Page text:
Out of boredom comes creativity.
Like many of my generation, I have experienced this first hand but also have observed it vicariously through children, as a teacher and as a parent and I feel fortunate to have discovered this years ago. Not only did I not allow the words "I'm bored" uttered in my presence but when sensing the feelings from my children, sent them out to be physical. Sometimes I joined them but more often than not, I let them be...
As a parent I choose NOT to fill up my children's schedules so that they have little time at home creating their own schedule. Sure I have involved them in organized activities in order to introduce them to things that might strike a chord in them, help them to see that they have particular gifts and talents that can be offered for the greater good in their lives and to help teach them about how to be in community. But... not so much so that they are unable to make creative choices when they are all alone at home with oodles of time - like during the summer. Until this year, when at the request of my teens, the television did not come on for them during the school week and on weekends it was limited. Yes they have gaming devices but the hand held ones were restricted to vehicle use and the Wii is just a sometime thing that I have been fortunate not to have to regulate.
What I do have are four treehouses in the yard, three of them built by Max and Jillian, a trampoline, tire swing, trapeze, cement pad with basketball net, scrap lumber and metal heap, a shed with tools, a paintball course built by my 15 year old, bikes, hoses hooked up to a creek and a dugout for what would seem unlimited water, and this year we will add a slackline. We have had a zipline built by my son and his friend, a variety of BMX courses, again built by Max as well as a tightrope. And I am privileged to live in a community where this is a typical yard. By now you may have gathered that I live rurally. However, I would hope that living in the city wouldn't change how I have parented but that I would look to different opportunities for them to envelop the gift of creativity as well as the gift of relying on oneself for motivation.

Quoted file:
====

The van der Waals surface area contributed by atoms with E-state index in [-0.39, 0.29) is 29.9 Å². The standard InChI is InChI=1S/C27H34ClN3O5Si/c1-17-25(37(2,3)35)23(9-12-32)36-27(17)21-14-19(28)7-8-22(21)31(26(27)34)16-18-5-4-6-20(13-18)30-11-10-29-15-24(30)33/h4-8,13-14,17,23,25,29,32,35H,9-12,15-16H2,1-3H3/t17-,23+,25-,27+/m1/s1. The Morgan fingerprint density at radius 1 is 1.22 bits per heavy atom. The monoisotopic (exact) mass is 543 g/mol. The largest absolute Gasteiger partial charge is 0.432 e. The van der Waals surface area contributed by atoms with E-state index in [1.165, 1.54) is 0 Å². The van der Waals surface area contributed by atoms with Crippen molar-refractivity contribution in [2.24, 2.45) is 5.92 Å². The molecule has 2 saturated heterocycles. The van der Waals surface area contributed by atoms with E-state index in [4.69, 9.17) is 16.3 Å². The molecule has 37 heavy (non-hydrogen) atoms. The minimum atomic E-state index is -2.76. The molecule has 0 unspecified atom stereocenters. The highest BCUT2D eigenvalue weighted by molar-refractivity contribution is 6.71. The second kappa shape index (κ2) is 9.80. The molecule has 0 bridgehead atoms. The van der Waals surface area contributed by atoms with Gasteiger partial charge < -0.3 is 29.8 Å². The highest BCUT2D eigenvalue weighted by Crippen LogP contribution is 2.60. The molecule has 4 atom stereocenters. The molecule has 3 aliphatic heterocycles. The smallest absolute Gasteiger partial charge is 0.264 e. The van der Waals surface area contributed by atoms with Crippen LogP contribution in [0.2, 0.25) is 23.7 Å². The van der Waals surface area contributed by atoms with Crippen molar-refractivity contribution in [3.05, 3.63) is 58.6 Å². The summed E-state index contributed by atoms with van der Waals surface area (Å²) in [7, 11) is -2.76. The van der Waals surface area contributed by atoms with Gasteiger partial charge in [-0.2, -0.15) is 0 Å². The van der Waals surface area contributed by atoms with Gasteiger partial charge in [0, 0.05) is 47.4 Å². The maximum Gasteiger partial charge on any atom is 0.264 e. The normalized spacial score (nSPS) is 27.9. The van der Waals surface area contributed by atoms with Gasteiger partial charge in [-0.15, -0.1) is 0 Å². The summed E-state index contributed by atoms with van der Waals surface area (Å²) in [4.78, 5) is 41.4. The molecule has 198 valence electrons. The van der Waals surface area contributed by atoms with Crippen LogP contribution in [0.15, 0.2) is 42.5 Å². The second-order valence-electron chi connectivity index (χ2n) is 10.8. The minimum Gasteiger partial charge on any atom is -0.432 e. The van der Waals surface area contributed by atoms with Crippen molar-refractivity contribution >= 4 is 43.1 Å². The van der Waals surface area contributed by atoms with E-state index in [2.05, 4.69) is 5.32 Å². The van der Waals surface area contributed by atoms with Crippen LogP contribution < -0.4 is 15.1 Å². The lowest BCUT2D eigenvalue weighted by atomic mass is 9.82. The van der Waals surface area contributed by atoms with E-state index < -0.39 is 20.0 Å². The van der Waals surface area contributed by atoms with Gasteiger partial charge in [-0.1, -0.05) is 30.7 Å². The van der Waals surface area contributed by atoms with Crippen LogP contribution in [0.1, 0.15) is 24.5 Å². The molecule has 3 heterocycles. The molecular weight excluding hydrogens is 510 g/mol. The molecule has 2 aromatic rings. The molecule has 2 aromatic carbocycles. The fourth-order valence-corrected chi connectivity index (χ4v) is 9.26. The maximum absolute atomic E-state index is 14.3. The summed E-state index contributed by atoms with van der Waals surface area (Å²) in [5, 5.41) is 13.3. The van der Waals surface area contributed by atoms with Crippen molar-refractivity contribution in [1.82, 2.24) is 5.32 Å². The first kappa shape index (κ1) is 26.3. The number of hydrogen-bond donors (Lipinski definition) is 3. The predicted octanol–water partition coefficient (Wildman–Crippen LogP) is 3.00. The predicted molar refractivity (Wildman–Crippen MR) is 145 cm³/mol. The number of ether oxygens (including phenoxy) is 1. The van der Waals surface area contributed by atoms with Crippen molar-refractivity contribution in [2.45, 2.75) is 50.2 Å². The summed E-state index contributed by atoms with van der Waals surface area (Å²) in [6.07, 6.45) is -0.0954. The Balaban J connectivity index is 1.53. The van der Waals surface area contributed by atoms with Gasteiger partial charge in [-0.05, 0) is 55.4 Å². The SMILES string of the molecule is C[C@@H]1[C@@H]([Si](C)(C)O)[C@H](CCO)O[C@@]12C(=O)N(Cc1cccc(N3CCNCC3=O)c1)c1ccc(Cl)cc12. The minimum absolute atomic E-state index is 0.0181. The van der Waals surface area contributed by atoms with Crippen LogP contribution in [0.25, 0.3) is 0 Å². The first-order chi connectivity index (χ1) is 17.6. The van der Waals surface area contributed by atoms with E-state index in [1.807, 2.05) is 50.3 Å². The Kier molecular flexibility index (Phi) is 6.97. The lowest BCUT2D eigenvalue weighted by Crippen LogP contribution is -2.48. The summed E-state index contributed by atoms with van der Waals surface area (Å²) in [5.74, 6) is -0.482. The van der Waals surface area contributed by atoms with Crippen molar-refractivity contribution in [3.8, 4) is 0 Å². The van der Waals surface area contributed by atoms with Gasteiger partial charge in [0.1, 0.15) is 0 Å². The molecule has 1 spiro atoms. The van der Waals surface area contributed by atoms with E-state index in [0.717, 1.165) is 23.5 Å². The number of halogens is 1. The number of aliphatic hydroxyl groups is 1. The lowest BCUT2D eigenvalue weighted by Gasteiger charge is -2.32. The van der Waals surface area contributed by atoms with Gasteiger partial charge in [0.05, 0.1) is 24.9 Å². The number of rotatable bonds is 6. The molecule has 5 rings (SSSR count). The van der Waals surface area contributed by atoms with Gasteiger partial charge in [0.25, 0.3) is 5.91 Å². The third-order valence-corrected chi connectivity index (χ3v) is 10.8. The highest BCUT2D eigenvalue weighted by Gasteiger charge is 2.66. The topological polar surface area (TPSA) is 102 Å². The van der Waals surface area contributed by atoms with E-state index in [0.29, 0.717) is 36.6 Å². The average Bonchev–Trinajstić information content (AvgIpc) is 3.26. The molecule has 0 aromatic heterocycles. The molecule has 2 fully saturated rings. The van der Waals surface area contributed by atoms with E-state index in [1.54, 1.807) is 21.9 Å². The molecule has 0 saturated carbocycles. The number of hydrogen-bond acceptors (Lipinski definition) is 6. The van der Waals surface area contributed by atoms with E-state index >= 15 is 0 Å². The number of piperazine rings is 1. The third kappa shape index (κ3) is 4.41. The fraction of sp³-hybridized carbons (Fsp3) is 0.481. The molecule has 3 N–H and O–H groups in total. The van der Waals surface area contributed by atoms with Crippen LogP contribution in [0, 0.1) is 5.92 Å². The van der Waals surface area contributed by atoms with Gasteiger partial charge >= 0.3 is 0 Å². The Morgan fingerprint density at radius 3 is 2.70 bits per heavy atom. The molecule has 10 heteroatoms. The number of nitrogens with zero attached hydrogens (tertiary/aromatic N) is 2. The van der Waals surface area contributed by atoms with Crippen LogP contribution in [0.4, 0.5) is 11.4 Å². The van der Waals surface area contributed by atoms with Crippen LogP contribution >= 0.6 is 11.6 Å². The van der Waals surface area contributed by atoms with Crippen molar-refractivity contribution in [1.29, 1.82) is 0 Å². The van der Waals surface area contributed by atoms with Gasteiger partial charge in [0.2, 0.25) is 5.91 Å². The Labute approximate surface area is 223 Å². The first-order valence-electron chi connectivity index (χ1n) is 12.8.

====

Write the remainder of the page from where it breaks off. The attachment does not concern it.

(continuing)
Two treehouses connected by rope swing...
How does a parent go about instilling this in children?
- by resisting the desire to fill up a child's schedule.
- by resisting the desire to offer suggestions when they seem bored - instead let them know that you have great faith in them that they will be able to fill their time with constructive activities and that you can hardly wait to hear all about their endeavors and adventures.
- daydream with them. (I learned this from Max when he was in grade one and a wise health care professional expounded with, "He's got the gift of daydreaming!")
- ask them for their game plan for the summer. It doesn't mean that they have to meet every goal but just to have some set out. (Once again, I learned this from my son who is a goal-setter and sets one surrounding his athletics, music and school.)
- model the behaviour that you want to see - determine what your own summer goals are?
Above all else, as Garvin states, "kids need to be kids while they're kids", summer is about being wild and free, creative and... mostly barefoot.
Thanks to my friend Linda Garvin for her continual teachings...